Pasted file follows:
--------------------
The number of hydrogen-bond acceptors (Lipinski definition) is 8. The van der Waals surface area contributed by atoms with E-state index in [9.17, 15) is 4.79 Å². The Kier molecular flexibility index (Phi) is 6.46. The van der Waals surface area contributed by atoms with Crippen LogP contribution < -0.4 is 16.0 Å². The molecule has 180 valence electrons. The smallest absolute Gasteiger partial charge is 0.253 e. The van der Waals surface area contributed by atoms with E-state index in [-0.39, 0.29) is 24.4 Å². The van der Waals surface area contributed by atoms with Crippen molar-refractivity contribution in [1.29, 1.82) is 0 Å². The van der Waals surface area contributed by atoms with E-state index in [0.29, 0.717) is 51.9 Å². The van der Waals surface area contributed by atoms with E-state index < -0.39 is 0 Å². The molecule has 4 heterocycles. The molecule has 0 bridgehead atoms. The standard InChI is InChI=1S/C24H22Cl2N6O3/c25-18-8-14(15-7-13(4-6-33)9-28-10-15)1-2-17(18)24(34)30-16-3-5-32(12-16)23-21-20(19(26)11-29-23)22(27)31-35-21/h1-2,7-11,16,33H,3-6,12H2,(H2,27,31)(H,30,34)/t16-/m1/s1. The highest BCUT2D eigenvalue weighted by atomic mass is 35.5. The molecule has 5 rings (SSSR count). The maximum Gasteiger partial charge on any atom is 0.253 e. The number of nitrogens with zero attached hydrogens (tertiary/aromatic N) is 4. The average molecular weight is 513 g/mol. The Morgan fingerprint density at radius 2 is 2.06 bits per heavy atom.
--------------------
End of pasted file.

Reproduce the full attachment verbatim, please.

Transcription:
The number of hydrogen-bond acceptors (Lipinski definition) is 8. The van der Waals surface area contributed by atoms with E-state index in [9.17, 15) is 4.79 Å². The Kier molecular flexibility index (Phi) is 6.46. The van der Waals surface area contributed by atoms with Crippen LogP contribution < -0.4 is 16.0 Å². The molecule has 180 valence electrons. The smallest absolute Gasteiger partial charge is 0.253 e. The van der Waals surface area contributed by atoms with E-state index in [-0.39, 0.29) is 24.4 Å². The van der Waals surface area contributed by atoms with Crippen molar-refractivity contribution in [1.29, 1.82) is 0 Å². The van der Waals surface area contributed by atoms with E-state index in [0.29, 0.717) is 51.9 Å². The van der Waals surface area contributed by atoms with E-state index < -0.39 is 0 Å². The molecule has 4 heterocycles. The molecule has 0 bridgehead atoms. The standard InChI is InChI=1S/C24H22Cl2N6O3/c25-18-8-14(15-7-13(4-6-33)9-28-10-15)1-2-17(18)24(34)30-16-3-5-32(12-16)23-21-20(19(26)11-29-23)22(27)31-35-21/h1-2,7-11,16,33H,3-6,12H2,(H2,27,31)(H,30,34)/t16-/m1/s1. The highest BCUT2D eigenvalue weighted by atomic mass is 35.5. The molecule has 5 rings (SSSR count). The maximum Gasteiger partial charge on any atom is 0.253 e. The number of nitrogens with zero attached hydrogens (tertiary/aromatic N) is 4. The average molecular weight is 513 g/mol. The Morgan fingerprint density at radius 2 is 2.06 bits per heavy atom.